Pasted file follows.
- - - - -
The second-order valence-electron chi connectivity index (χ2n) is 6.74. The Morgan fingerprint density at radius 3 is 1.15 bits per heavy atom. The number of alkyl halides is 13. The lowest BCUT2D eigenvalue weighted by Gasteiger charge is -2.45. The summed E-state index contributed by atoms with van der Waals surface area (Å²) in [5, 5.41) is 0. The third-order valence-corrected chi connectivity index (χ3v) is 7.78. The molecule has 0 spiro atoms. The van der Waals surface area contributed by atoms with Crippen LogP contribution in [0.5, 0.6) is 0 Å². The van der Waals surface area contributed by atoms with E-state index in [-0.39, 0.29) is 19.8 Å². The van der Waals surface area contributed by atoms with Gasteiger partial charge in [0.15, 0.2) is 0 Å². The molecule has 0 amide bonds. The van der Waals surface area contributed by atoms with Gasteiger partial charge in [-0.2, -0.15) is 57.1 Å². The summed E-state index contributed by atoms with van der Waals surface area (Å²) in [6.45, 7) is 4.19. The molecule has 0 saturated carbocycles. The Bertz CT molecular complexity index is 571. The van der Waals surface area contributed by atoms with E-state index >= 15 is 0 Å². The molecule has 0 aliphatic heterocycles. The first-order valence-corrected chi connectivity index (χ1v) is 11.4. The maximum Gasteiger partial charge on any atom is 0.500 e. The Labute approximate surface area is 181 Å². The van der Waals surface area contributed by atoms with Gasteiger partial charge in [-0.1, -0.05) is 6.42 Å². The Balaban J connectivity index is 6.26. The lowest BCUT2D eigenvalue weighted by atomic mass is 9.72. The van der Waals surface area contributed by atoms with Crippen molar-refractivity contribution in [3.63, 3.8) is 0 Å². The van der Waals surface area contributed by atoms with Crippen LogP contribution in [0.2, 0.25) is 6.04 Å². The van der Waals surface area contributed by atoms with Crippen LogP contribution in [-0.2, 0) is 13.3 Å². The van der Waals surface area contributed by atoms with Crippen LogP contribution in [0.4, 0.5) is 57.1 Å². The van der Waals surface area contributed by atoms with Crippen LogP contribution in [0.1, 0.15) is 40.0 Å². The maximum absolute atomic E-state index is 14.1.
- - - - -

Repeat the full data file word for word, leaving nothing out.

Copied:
The second-order valence-electron chi connectivity index (χ2n) is 6.74. The Morgan fingerprint density at radius 3 is 1.15 bits per heavy atom. The number of alkyl halides is 13. The lowest BCUT2D eigenvalue weighted by Gasteiger charge is -2.45. The summed E-state index contributed by atoms with van der Waals surface area (Å²) in [5, 5.41) is 0. The third-order valence-corrected chi connectivity index (χ3v) is 7.78. The molecule has 0 spiro atoms. The van der Waals surface area contributed by atoms with Crippen LogP contribution in [0.5, 0.6) is 0 Å². The van der Waals surface area contributed by atoms with E-state index in [-0.39, 0.29) is 19.8 Å². The van der Waals surface area contributed by atoms with Gasteiger partial charge in [0.15, 0.2) is 0 Å². The molecule has 0 amide bonds. The van der Waals surface area contributed by atoms with Gasteiger partial charge in [-0.2, -0.15) is 57.1 Å². The summed E-state index contributed by atoms with van der Waals surface area (Å²) in [6.45, 7) is 4.19. The molecule has 0 saturated carbocycles. The Bertz CT molecular complexity index is 571. The van der Waals surface area contributed by atoms with E-state index >= 15 is 0 Å². The molecule has 0 aliphatic heterocycles. The first-order valence-corrected chi connectivity index (χ1v) is 11.4. The maximum Gasteiger partial charge on any atom is 0.500 e. The Labute approximate surface area is 181 Å². The van der Waals surface area contributed by atoms with Gasteiger partial charge in [-0.1, -0.05) is 6.42 Å². The Balaban J connectivity index is 6.26. The lowest BCUT2D eigenvalue weighted by atomic mass is 9.72. The van der Waals surface area contributed by atoms with Crippen molar-refractivity contribution in [3.63, 3.8) is 0 Å². The van der Waals surface area contributed by atoms with Crippen LogP contribution in [0.2, 0.25) is 6.04 Å². The van der Waals surface area contributed by atoms with Crippen LogP contribution in [-0.2, 0) is 13.3 Å². The van der Waals surface area contributed by atoms with Crippen LogP contribution in [0.4, 0.5) is 57.1 Å². The van der Waals surface area contributed by atoms with Crippen LogP contribution in [0.1, 0.15) is 40.0 Å². The maximum absolute atomic E-state index is 14.1.